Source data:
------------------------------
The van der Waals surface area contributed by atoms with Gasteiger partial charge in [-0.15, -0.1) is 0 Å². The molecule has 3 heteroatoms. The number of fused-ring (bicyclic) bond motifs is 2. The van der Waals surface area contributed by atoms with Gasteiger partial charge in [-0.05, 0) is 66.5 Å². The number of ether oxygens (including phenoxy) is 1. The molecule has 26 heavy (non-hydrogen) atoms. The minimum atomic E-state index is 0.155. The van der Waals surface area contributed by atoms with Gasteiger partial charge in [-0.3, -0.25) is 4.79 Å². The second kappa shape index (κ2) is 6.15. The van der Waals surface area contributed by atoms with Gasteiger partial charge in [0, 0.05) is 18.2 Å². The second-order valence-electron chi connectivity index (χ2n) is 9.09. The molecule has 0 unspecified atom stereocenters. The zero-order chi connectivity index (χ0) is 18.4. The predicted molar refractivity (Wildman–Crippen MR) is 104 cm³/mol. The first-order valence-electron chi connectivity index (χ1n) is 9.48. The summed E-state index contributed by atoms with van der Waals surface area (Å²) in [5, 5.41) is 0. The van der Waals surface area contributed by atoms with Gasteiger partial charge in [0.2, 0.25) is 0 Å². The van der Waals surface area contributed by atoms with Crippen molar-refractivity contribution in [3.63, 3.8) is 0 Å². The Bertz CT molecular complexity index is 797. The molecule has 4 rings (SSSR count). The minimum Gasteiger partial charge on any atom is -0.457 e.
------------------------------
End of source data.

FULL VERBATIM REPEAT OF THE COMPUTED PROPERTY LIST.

The van der Waals surface area contributed by atoms with Gasteiger partial charge in [-0.15, -0.1) is 0 Å². The molecule has 3 heteroatoms. The number of fused-ring (bicyclic) bond motifs is 2. The van der Waals surface area contributed by atoms with Gasteiger partial charge in [-0.05, 0) is 66.5 Å². The number of ether oxygens (including phenoxy) is 1. The molecule has 26 heavy (non-hydrogen) atoms. The minimum atomic E-state index is 0.155. The van der Waals surface area contributed by atoms with Gasteiger partial charge in [-0.3, -0.25) is 4.79 Å². The second kappa shape index (κ2) is 6.15. The van der Waals surface area contributed by atoms with Gasteiger partial charge in [0, 0.05) is 18.2 Å². The second-order valence-electron chi connectivity index (χ2n) is 9.09. The molecule has 0 unspecified atom stereocenters. The zero-order chi connectivity index (χ0) is 18.4. The predicted molar refractivity (Wildman–Crippen MR) is 104 cm³/mol. The first-order valence-electron chi connectivity index (χ1n) is 9.48. The summed E-state index contributed by atoms with van der Waals surface area (Å²) in [5, 5.41) is 0. The van der Waals surface area contributed by atoms with Gasteiger partial charge in [0.2, 0.25) is 0 Å². The van der Waals surface area contributed by atoms with Crippen molar-refractivity contribution in [3.63, 3.8) is 0 Å². The Bertz CT molecular complexity index is 797. The molecule has 4 rings (SSSR count). The minimum Gasteiger partial charge on any atom is -0.457 e.